[Jan. 9, 1864.
ONCE A WEEK.
nor in pic-nics, neither in theatres nor in promenades, do you discover a young couple foolishly and unmistakeably in love with each other, perhaps arm-in-arm, certainly very close together, often silly, always happy, living, in fine, perspectively the desired state of matrimony.
Are there, then, no lovers in Vienna? 1 dare not give so a bold negative, although the state of the case might well warrant me in doing so. The fact is, marriages are made by parental contract, and however much the young couple may adore each other, they are not allowed to exhibit their feelings. They are never alone, indeed, till after the wedding,—a nuisance to the brothers and sisters, as may be supposed. This supervision is called playing elephant, and a lady once narrated to me the miseries attendant on such a custom.
“I have seen all my sisters and friends married,” she said dolefully,—“nearly twenty of them; and to each I have played elephant in turn. It was very bad for me when they used to kiss: where could I look—what could I do, so as not to appear more foolish than themselves?”
No young lady can walk in the streets alone; another social mistake, resulting in the same effects that we observe in Parisian life. A girl of eighteen, married, has twice the privileges of a single woman of thirty-five; consequently, in the upper circles, where the mariage de convenance system is most stringently carried out, we find husbands and wives living utterly apart, each having lovers, pleasures, and pursuits of their own. I believe the married life of the middle classes to be happy.
At the present time, when so much is said regarding the position of our single women, it will not be uninteresting to consider that of their sisters in Austria. I think on the whole, the English spinsters have the best of it. However antagonistic some of us may be to the idea of sister Florence or cousin Anna-Maria becoming M.R.C.S., D.C.L. or M.D., it would give us great pleasure to see the same young lady sending a second Zenobia to an Industrial Exhibition, or painting a “Horse-fair,” or writing a first-rate novel, or doing in fact anything good and useful that is not extravagant. Even politics and the sciences are fields for our active-minded ladies, not to mention many others less alluring and more beneficial. In Vienna all this is unknown. Ladies still maintain there the old housewifely, unambitious position. Of course one meets with occasional exceptions,—fiction-writers and poetesses, for instance, who have stepped out of the ranks; but the majority of women confine themselves exclusively to home and home affairs, and only look at the outer world through their husband’s or father’s eyes. As to discussing politics, a fair Viennese would as soon think of studying anatomy.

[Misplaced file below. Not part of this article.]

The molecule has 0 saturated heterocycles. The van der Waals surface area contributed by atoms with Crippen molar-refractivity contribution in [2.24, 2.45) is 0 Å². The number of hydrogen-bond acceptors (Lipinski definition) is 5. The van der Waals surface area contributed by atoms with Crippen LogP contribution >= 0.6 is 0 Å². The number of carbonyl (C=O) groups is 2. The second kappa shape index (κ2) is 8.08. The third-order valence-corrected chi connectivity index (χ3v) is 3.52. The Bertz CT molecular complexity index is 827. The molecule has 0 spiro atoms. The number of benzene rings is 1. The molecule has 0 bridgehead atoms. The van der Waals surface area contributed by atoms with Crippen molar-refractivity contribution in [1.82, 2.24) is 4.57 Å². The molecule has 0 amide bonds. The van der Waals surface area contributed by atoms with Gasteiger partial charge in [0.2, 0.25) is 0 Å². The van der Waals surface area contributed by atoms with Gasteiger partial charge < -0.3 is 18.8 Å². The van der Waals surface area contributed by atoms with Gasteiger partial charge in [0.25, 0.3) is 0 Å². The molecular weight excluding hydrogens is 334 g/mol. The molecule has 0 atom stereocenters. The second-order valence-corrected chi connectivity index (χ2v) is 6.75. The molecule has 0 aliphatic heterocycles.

“I hear,” said an old lady to me once, “that English women spend most of their time in reading politics, and writing letters and novels. What become of their husband’s and children’s clothes? In the morning, we attend to the cooking and the linen, after dinner we go out with the father in the country, in the evening somebody drops in or we go to the theatre—where is the time for other matters?”
Every young lady learns cooking and needlework as an art, and many of really good family make their own dresses, their father’s shirts, and the patisserie of the family dinners. Reading is resorted to merely as an occasional amusement, and letter-writing hardly comes in the catalogue of daily pursuits at all.
But now let us consider these statements as bearing upon the condition of the unmarried women. They have no husbands to work for, if advanced in years probably no fathers; they cannot go district-visiting; they cannot, or rather have not the capacity for newspaper-reading, letter-writing, endless morning-calling; and they are debarred from professional and artistic occupations. What then remains?
“There is nothing for women to do but marry,” said a very intelligent lady to me (I repeat her statement word for word); “and seeing as they do how poor is the prospect of single women, they are ready to marry at the first opportunity—with little regard to the feelings concerned. An unmarried woman holds no position in society, and possesses no privileges. I am only thirty-two, and yet shall soon give up society altogether, for I find my place in it so unsatisfactory and disagreeable. I like dancing, music, and other pleasures, but hardly dare indulge in the enjoyment of them, or I am looked on as an interloper by younger girls,—and I may expect no privileges which belong to more advanced age; I must not go to a theatre or to a concert without chaperonage; I am not at liberty to choose pursuits and acquaintances for myself; in fact, I have no more liberty than a child of fifteen, whilst I am debarred from her pleasures. Thus it is in Austria. Unless a girl accepts the first offer made to her parents, she must bear the consequences. It ought not to be so, for it does away with the sacredness of matrimony altogether. At first a husband gives his wife a carriage for herself, an opera box, and presents and enjoyments unnumbered—a state of things very delightful, but not lasting. By-and-bye, if the two are ill-assorted, they separate in interests, and go each their own way. Of course it is bad for children to see such a picture